Table 1. A summary of some biological characters of the four ascovirus species.
We applied the discrete character method, CLIQUE, in the PHYLIP 3.5 package (16) to construct the phylogenetic tree using the biological data from Table 1. The results showed that TnAV-2 and HvAV-3 shared a common ancestor and this common ancestor and SfAV-1 again shared another common ancestor which is a close relative of DpAV-4 (Fig. 2. A). Using single gene phylogenetic analysis with computer program PAUP 4.0 (33) on DNAP genes, a general evolutionary trend which is similar to the biological prediction can be inferred; that is, DpAV-4 evolved earlier than SfAV-1 which diverged into TnAV-2 and HvAV-3 (Fig. 2. B). However, TnAV-2c was predic ted evolving earlier than the rest of lepidopteran asco-viruses (9). Single gene analysis only presents gene evolution and it probably does not necessarily reflect viral genome evolution. Evolution of viruses needs to take into consideration the whole genome. When all the genomes of all four ascovirus species o have been sequenced, genome wide analyses might be performed to test if the DNAP evolution matches the genome evolution.
Figure 2. Phylogenetic analyses of ascoviruses. A: a phylogenetic tree inferred from biological characters of the four ascovirus species by PHYLIP without an outgroup assigned (16). B: a NJ phylogenetic tree inferred from amino acid sequences of DNA polymerase genes by PAUP. In B, Chilo iridescent virus (CIV) was used as an out group in the tree constructing. DpAV-4a, D. pulchellus ascovirus 4a, SfAV-1a, S. frugiperda ascovirus 1a, TnAV-2d, T. ni ascovirus 2d, HvAV-3c, SeAV-5a, S.exigua 5a also known as H. virescens ascovirus 3.
The four cytoplasmic DNA viruses, iridovirus, ascovirus, asfarvirus and poxvirus, show similarities and differences in their virion morphology. Morphological similarities were used to group viruses before molecular data were used for classification. Ascoviruses and poxviruses have double membrane envelopes with ovalshaped structures whereas iridoviruses and asfarvirus have icosahedral virions (Fig. 1A) (17, 40). There are similarities and differences in the biology of these viruses. Horizontal transmission of ascoviruses is mainly carried out by virus-contaminated ovipositors of parasitic wasps during oviposition on the caterpillars. Parasitic eggs of some wasps in the ascovirus-infected larvae normally could not develop into healthy adults (20, 34). There are also some insect iridoviruses such as an invertebrate iridescent virus (IIV) from S. frugiperda which are vectored by wasps. Replication of IIV is detrimental to the vectoring ichneumonid endoparasitoid Eiphosoma vitticolle (26). The poxvirus, which has the largest genome of animal viruses, seems to be more independent and infects insects through oral ingestion (18). Entomopoxviruses in fact are occluded in a proteinaceous structure called a spheroid which is believed to be an evolutionary adaptation for the virus to exist in the natural environment and propagate through ingestion.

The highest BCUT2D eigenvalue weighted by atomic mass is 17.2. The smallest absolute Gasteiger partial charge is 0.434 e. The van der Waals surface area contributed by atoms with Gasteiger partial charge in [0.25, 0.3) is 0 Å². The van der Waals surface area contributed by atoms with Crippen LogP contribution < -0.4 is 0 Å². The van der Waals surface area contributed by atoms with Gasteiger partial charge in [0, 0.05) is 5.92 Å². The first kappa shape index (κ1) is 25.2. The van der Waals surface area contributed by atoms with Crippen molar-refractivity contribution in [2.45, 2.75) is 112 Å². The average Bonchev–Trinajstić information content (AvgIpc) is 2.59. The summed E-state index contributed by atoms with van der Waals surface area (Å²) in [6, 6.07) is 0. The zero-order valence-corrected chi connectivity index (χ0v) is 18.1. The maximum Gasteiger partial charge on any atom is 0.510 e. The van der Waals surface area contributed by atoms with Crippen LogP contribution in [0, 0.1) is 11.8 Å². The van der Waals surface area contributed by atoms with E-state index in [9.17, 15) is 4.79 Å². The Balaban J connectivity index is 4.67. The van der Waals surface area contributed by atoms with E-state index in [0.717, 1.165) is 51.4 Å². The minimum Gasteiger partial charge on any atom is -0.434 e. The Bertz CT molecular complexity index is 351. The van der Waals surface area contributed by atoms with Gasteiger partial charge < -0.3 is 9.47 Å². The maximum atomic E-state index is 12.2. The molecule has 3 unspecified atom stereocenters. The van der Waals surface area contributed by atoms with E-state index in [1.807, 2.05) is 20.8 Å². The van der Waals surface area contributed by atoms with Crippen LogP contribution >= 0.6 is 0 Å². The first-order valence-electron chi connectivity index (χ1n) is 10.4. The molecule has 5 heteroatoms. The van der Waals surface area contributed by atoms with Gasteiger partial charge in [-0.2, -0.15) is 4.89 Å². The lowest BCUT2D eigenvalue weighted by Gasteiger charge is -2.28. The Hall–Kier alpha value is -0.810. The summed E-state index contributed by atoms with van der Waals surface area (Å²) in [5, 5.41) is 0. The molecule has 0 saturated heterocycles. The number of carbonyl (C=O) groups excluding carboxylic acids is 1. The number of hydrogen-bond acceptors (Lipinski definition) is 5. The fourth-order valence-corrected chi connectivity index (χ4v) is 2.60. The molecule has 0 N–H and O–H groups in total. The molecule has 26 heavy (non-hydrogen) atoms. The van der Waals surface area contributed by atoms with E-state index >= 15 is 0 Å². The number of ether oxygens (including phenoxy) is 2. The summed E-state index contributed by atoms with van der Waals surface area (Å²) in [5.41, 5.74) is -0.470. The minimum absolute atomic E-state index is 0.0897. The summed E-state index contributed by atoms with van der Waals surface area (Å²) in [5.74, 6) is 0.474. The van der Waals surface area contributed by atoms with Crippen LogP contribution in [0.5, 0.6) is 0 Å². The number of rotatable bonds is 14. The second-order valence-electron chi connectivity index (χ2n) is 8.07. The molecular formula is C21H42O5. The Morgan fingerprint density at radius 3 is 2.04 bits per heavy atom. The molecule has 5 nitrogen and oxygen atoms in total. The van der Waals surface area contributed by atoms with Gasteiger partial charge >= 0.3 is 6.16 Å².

The evolutionary origin of cytoplasmic DNA viruses has not been well studied. The insect specific baculovirus, especially the nucleopolyhedrovirus (NPV), replicate solely in the nucleus of infected cells (19). Viral DNA replication strategies among these cytoplasmic DNA viruses also show some evolutionary progress (Table 2). Iridovirus replicates first in the nucleus and continue in the cytoplasm (39). Ascovirus DNA replication has not been experimentally demonstrated yet but was reported in the nucleus based on the fact that virogenic stroma (VS) are often observed in the nuclei of infected cells (10, 12,). Virion morphogenesis, however, occurs in the cytoplasm after the nuclear envelope is ruptured. In the late stage of replication, ascoviruses partition the host cells and eventually the virions become encompassed within vesicles followed by cell disintegration (12). Poxviruses replicate DNA exclusively in the cytoplasm (17). It is likely that these viruses (irido-virus, ascovirus, asfarvirus and poxvirus) might have evolved from nuclear-replicating viruses such as NPV or granulovirus (GV) by becoming more independent of the nucleus for virus replication and more independent of wasp transmission, with the ascoviruses being the oldest evolutionary lineage, followed by the iridoviruses and the most recently evolved asfarviruses and entomopoxviruses. The relationship between the three viral families is supported by similar vesicle formation mechanisms in iridovirus and ascovirus and virion structure resemblance between ascovirus and poxvirus (36). Since asfarvirus and poxvirus share many genome similarities such as genome configuration (linear) and gene transcription strategies, it is possible that poxvirus had a reticulate evolution by recombination between ascovirus and asfarvirus which would make poxvirus a chimeric virus. Another possibility is that poxvirus evolved from asfarviruses, as poxviruses are genetically more similar to asfarvirus, and later acquired genes from ascoviruses that confered an ascovirus-like morphology. Phylogenetic relationships based on the DNAP gene from the poxviruses, ascovirus and asfarvirus showed entomopoxvirus and ascovirus are closely related and all the cytoplasmic viruses (poxvirus, ascovirus and asfarvirus) evolved from nuclear-replicating baculovirus (35).